Journal of South Asian Federation of Obstetrics and Gynaecology

Register      Login

VOLUME 13 , ISSUE 5 ( September-October, 2021 ) > List of Articles


Association of Vaginal Maturation Index and Vaginal pH with the Most Bothersome Symptoms of Genitourinary Syndrome of Menopause

Irwin L Lumbanraja, Muhammad FG Siregar, Sarma N Lumbanraja, Ichwanul Adenin, Letta Sari Lintang, Binarwan Halim

Keywords : Genitourinary syndrome of menopause, Menopause, Vaginal cytology, Vaginal maturation index

Citation Information : Lumbanraja IL, Siregar MF, Lumbanraja SN, Adenin I, Lintang LS, Halim B. Association of Vaginal Maturation Index and Vaginal pH with the Most Bothersome Symptoms of Genitourinary Syndrome of Menopause. J South Asian Feder Obs Gynae 2021; 13 (5):288-291.

DOI: 10.5005/jp-journals-10006-1950

License: CC BY-NC 4.0

Published Online: 22-12-2021

Copyright Statement:  Copyright © 2021; The Author(s).


Introduction: Genitourinary syndrome of menopause (GSM) is a term used to characterize the symptoms and manifestations of estrogen deficiency in the female genitourinary tract. This syndrome has commnly occurred in postmenopause women yet often undertreatment due to lack of awareness either by physician or the patient herself. Aims and objectives: To assess the association between vaginal maturation index (VMI) and vaginal pH with the most bothersome symptoms of GSM. Methods: This was a cross-sectional study carried out from August to December 2020 in Medan, Sumatera Utara, Indonesia. A total of 150 postmenopause women who meet the criteria were recruited. This study data consisted of primary data of characteristic background, estradiol level, score of VMI, and vaginal pH. The subjects were divided into two groups regarding the existence of GSM related symptoms. The symptomatic women were asked for the most bothersome symptoms and analyzed based on its severity. Result: The majority of menopausal women (70.7%) did not report any GSM-related symptom. The most bothersome symptom (MBS) for this study is vaginal dryness and dyspareunia. The women with mild symptoms showed statistically higher vaginal pH and lower VMI compared to the subjects with moderate/severe symptoms (p <0.05). Conclusion: Lower VMI and higher vaginal pH associated with the severity of GSM symptoms.

PDF Share
  1. Dutton PJ, Rymer, JM. Physiology of the menstrual cycle and changes in the perimenopause. In: Managing the menopause: 21st century solutions; 2015.
  2. Portman DJ, Gass ML; Vulvovaginal Atrophy Terminology Consensus Conference Panel. Genitourinary syndrome of menopause: new terminology for vulvovaginal atrophy from the International Society for the Study of Women's Sexual Health and the North American Menopause Society. Menopause 2014;21(10):1063–1068. DOI: 10.1097/GME.0000000000000329.
  3. Palma F, Volpe A, Villa P, et al. Vaginal atrophy of women in postmenopause. Results from a multicentric observational study: the AGATA study. Maturitas 2016;83:40–44. DOI: 10.1016/j.maturitas.2015.09.001.
  4. Kingsberg SA, Krychman M, Graham S, et al. The Women's EMPOWER Survey: identifying women's perceptions on vulvar and vaginal atrophy and its treatment. J Sex Med 2017;14(3):413–424. DOI: 10.1016/j.jsxm.2017.01.010.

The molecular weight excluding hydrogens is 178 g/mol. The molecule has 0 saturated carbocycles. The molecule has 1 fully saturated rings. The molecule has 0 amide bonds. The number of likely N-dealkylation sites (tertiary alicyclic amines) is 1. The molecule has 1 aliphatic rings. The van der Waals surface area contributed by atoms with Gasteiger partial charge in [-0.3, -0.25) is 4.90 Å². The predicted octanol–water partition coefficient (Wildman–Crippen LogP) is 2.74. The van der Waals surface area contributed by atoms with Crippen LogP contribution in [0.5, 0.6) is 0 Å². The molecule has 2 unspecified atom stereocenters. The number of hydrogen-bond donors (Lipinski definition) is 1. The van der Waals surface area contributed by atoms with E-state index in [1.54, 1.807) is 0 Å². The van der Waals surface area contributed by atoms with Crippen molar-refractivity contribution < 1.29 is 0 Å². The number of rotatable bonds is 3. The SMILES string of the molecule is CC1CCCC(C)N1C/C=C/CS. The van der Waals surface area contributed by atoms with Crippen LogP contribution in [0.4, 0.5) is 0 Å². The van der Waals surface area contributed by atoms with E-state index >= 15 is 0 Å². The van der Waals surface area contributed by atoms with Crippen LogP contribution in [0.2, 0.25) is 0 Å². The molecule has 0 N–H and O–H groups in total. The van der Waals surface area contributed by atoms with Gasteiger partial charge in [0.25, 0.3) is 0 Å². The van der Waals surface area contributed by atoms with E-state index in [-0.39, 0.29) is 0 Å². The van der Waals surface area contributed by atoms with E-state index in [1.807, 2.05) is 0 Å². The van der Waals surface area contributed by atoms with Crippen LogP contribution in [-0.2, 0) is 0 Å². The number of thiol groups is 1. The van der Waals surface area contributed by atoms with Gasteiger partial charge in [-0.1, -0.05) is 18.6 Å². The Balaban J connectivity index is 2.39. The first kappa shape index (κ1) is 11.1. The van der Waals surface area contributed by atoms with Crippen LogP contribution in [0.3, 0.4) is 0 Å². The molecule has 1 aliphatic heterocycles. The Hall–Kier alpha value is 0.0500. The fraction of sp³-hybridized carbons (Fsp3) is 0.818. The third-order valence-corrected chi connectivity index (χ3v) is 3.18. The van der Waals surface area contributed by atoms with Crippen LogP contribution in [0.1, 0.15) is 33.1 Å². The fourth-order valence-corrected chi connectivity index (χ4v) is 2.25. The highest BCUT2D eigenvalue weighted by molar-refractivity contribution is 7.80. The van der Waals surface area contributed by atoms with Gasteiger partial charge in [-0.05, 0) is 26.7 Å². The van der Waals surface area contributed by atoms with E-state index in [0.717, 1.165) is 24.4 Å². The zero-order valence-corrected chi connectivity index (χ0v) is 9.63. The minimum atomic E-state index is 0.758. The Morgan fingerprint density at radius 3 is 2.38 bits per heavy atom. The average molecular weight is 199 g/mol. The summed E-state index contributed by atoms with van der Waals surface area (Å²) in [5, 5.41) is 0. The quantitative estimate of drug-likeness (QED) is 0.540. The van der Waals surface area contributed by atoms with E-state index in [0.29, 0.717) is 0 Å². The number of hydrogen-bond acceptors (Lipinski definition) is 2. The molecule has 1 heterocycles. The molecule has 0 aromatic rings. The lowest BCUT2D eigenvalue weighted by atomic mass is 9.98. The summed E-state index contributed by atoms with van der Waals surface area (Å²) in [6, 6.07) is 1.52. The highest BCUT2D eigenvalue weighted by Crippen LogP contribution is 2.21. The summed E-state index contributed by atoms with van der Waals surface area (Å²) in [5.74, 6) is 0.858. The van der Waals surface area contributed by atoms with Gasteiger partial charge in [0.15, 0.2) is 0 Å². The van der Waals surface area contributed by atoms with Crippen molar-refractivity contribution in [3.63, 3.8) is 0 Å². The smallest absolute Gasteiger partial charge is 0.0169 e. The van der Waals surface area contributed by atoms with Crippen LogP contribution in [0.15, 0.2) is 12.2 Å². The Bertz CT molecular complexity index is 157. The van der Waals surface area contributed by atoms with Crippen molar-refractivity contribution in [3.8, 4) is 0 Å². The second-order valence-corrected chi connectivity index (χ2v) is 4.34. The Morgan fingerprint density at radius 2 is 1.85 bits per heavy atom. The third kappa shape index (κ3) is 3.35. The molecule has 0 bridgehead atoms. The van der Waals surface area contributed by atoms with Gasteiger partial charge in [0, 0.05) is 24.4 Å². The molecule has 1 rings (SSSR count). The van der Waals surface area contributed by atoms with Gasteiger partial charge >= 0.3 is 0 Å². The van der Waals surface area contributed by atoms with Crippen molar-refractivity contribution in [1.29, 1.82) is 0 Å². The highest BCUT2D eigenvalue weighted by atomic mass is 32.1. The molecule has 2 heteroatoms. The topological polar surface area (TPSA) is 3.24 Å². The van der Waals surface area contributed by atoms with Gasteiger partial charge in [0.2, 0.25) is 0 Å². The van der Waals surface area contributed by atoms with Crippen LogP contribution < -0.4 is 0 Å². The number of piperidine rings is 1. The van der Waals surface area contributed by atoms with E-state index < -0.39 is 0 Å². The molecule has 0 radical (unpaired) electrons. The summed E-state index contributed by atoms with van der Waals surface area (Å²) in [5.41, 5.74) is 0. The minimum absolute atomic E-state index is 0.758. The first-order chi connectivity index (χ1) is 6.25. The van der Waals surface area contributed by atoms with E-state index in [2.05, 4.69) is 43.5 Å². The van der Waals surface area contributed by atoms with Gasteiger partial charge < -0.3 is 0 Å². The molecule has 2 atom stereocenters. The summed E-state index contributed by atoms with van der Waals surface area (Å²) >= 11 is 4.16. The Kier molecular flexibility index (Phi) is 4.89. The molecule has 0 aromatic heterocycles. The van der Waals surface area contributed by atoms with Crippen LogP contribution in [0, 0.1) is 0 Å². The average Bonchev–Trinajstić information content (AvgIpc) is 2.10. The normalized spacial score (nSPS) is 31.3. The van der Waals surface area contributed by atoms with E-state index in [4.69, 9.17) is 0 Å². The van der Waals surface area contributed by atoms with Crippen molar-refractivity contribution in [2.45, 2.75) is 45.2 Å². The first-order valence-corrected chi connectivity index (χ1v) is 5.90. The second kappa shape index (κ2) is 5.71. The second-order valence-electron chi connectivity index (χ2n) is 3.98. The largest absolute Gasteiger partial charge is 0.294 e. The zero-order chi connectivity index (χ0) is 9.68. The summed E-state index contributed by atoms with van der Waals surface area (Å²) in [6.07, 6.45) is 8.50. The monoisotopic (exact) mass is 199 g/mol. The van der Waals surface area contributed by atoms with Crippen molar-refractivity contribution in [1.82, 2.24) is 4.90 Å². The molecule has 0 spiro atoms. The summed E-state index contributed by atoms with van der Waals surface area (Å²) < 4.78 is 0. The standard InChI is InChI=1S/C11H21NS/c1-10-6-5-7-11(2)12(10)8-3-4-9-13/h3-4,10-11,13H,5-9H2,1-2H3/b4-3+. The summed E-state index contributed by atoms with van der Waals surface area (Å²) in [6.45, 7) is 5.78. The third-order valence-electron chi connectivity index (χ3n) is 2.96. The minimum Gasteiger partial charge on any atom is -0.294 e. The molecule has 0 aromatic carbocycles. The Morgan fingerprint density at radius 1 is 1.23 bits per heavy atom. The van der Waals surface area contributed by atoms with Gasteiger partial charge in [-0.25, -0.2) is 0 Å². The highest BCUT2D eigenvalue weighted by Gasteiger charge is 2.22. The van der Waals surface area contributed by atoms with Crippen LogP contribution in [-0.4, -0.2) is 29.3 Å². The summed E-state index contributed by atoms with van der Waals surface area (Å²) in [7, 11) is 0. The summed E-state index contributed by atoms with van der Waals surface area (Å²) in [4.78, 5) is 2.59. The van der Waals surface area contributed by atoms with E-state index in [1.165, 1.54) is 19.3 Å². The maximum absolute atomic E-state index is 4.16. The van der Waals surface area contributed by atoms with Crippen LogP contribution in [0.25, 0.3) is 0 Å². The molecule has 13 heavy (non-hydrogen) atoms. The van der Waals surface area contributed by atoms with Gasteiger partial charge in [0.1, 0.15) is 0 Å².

5. Takahashi TA, Johnson KM. Menopause. Med Clin North Am 2015;99(3):521–534. DOI: 10.1016/j.mcna.2015.01.006.
  6. Weber MA. Effects of vaginal prolapse surgery and ageing on vaginal vascularization. Universiteit van Amsterdam [Host]; 2016.
  7. Ettinger B, Hait H, Reape KZ, et al. Measuring symptom relief in studies of vaginal and vulvar atrophy: the most bothersome symptom approach. Menopause 2008;15(5):885–889. DOI: 10.1097/gme.0b013e318182f84b.
  8. Kagan R, Kellogg-Spadt S, Parish SJ. Practical treatment considerations in the management of genitourinary syndrome of menopause. Drugs Aging 2019;36(10):897–908. DOI: 10.1007/s40266-019-00700-w.
  9. Gebhart JB, Rickard DJ, Barrett TJ, et al. Expression of estrogen receptor isoforms alpha and beta messenger RNA in vaginal tissue of premenopausal and postmenopausal women. Am J Obstet Gynecol 2001;185(6):1325–1330. DOI: 10.1067/mob.2001.119627.
  10. Tan O, Bradshaw K, Carr BR. Management of vulvovaginal atrophy related sexual dysfunction in postmenopausal women: an up-to-date review. Menopause 2012;19(1):109–117. DOI: 10.1097/gme.0b013e31821f92df.
  11. Nappi RE, Martini E, Cucinella L, et al. Addressing vulvovaginal atrophy (VVA)/genitourinary syndrome of menopause (GSM) for healthy aging women. Front Endocrinol (Lausanne) 2019;10:561. DOI: 10.3389/fendo.2019.00561.
  12. Simon JA, Kokot-Kierepa M, Goldstein J, et al. Vaginal health in the United States: results from the vaginal health: insights, views & attitudes survey. Menopause 2013;20(10):1043–1048. DOI: 10.1097/GME.0b013e318287342d.
  13. Gorodeski GI. Estrogen modulation of epithelial permeability in cervical-vaginal cells of premenopausal and postmenopausal women. Menopause 2007;14(6):1012–1019. DOI: 10.1097/gme. 0b013e3180587eb5.
  14. Griebling TL, Liao Z, Smith PG. Systemic and topical hormone therapies reduce vaginal innervation density in postmenopausal women. Menopause 2012;19(6):630–635. DOI: 10.1097/gme. 0b013e31823b8983.
  15. Bachmann GA, Cheng RJ, Rovner E. Vulvovaginal complaints. In: Lobo RA, editor. Treatment of the postmenopausal woman: basic and clinical aspects, 3rd ed. Burlington, MA: Academic Press; 2007. p. 263–270.
  16. Fisher BK. Normal anatomy of the vulva. In: Fisher BK, Margesson LJ, editors. Genital skin disorders: diagnosis and treatment. St Louis, MO: Mosby; 1998. p. 99–107.
PDF Share
PDF Share

© Jaypee Brothers Medical Publishers (P) LTD.